Upon another subject, the will os the chief magistrate has been equally unfortunate. To the few ladies who are admitted into his social circles, he has declared himself an enemy to that dress,, or undress (I am puzzled to know what to call it) which his friend David, has so successfully recommended. for the purpose of displaying, with the. least poffible restraint, the sine proportions of the female form. Madame Bonaparte, who is considered to be in as gooda state-of subordination, to,her ywig husband, as the consular regLnent k,. to their young general, contrives to exhibit her elegant person to the greatest. M-2fi
advantage; by adopting a Judicious arid graceful medium of dress by which she tastefully avoids-a load of decoration, which repels the eye by two dense a covering, and that questionable airiness of ornament which by its gracious and unrestrained display, deprives the imagination of more than half its pleasures. Bonaparte is said not to be indifferent to those affections which do honor to the breast which cherishes them, nor to the morals of the people whom he govr ems.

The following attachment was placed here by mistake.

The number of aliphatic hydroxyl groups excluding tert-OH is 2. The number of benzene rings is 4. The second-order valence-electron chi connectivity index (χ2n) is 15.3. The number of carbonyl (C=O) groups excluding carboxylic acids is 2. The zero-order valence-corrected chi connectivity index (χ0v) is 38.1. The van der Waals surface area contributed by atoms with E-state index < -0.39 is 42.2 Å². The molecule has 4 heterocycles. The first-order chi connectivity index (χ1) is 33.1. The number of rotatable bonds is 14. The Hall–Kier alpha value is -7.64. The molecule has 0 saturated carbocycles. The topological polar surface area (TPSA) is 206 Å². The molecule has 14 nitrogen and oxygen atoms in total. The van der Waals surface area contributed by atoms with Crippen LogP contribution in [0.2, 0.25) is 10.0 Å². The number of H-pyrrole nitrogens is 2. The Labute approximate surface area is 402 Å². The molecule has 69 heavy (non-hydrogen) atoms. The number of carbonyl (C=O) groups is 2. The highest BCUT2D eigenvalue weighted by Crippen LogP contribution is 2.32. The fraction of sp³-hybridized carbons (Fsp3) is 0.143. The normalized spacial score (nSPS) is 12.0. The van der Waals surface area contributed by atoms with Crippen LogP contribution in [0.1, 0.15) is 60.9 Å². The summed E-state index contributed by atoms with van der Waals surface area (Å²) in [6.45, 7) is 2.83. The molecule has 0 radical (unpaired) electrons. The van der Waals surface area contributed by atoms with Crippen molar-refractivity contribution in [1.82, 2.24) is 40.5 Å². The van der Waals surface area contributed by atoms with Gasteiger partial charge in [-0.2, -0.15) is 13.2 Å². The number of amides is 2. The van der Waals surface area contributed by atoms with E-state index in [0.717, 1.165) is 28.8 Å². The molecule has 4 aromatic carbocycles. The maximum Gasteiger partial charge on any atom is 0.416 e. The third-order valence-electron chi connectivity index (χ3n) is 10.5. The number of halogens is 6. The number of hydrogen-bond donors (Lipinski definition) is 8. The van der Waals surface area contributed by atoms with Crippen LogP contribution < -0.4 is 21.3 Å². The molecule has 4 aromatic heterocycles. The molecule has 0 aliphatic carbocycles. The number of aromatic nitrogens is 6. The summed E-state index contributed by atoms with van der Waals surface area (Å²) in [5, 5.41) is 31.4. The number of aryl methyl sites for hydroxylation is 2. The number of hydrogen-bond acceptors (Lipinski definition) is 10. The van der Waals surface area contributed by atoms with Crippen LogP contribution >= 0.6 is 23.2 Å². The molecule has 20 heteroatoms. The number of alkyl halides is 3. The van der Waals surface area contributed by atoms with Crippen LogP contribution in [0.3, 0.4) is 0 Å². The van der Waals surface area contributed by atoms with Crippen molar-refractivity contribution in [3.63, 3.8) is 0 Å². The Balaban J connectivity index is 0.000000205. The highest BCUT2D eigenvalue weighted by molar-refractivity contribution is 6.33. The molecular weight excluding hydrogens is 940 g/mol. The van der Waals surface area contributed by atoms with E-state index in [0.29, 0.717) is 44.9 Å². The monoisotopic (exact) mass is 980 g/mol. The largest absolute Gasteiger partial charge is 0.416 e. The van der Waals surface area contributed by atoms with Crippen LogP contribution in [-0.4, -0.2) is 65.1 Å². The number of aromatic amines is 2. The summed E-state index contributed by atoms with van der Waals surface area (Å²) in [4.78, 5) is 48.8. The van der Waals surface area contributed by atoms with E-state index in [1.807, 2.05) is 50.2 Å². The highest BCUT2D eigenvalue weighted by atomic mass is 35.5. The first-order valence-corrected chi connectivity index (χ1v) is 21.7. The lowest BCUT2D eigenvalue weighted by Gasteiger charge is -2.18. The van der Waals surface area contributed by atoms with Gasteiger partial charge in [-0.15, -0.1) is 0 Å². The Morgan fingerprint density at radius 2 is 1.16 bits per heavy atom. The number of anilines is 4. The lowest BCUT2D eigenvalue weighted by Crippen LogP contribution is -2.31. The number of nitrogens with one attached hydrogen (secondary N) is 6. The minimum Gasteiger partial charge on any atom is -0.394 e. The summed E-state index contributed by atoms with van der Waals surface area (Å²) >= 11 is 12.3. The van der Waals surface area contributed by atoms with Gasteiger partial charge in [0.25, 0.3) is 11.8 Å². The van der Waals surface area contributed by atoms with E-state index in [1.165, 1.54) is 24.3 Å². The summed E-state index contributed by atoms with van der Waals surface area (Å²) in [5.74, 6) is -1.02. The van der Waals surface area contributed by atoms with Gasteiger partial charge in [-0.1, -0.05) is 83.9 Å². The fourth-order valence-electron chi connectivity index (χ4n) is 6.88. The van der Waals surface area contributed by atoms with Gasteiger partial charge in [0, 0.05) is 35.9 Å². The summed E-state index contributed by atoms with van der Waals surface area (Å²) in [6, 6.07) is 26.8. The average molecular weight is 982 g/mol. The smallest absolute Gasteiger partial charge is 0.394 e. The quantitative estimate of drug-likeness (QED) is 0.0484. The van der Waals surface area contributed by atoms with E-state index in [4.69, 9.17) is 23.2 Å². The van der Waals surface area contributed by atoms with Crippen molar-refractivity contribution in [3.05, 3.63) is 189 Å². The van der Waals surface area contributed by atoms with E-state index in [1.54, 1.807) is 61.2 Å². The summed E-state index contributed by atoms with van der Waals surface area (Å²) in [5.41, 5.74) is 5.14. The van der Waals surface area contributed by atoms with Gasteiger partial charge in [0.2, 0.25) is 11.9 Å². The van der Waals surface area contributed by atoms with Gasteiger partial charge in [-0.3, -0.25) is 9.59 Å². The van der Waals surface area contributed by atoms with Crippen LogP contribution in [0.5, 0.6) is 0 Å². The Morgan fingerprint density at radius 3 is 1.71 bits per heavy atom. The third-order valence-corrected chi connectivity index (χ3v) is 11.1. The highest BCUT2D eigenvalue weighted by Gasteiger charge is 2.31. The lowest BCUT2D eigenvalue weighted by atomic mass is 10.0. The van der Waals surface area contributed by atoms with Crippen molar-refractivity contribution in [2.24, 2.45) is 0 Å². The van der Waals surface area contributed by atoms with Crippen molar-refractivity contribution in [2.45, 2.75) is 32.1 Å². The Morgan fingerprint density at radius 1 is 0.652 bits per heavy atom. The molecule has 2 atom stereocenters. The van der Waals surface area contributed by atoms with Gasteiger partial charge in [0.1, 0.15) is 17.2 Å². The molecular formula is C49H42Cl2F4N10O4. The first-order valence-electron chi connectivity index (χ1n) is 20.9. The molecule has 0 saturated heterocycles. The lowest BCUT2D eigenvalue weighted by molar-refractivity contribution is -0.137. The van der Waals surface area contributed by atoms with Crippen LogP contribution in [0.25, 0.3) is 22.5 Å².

It is well known that in France, in the house of a new fashionable couple, separate chambers are always reserved for the faithful pair, which after the solemnities of marriage very seldom remain long unoccupied. The sirst consul considers such separation as unfriendly to morals. A few months since, by a well 'timed display of assumed ignorance, he endeavored to give fashion to a sentiment which may in time reduce the number of these family accommodations. The noble palace of St, Cloud was at this time preparing for him; the principal architect requested erf him to point out in what part of the palace he would wish to have his separate sleeping room. "I do not know what you mean," said the young imperial philosopher, "crimes only divide the husband and "his wife. Make as many bed rooms as you please, ,' ** but only one for me and Madame Bonaparte."
I must now quit the dazzling splendor of imperial virtues for the more tranquil, but not less fascinating appearance of retired and modest merit.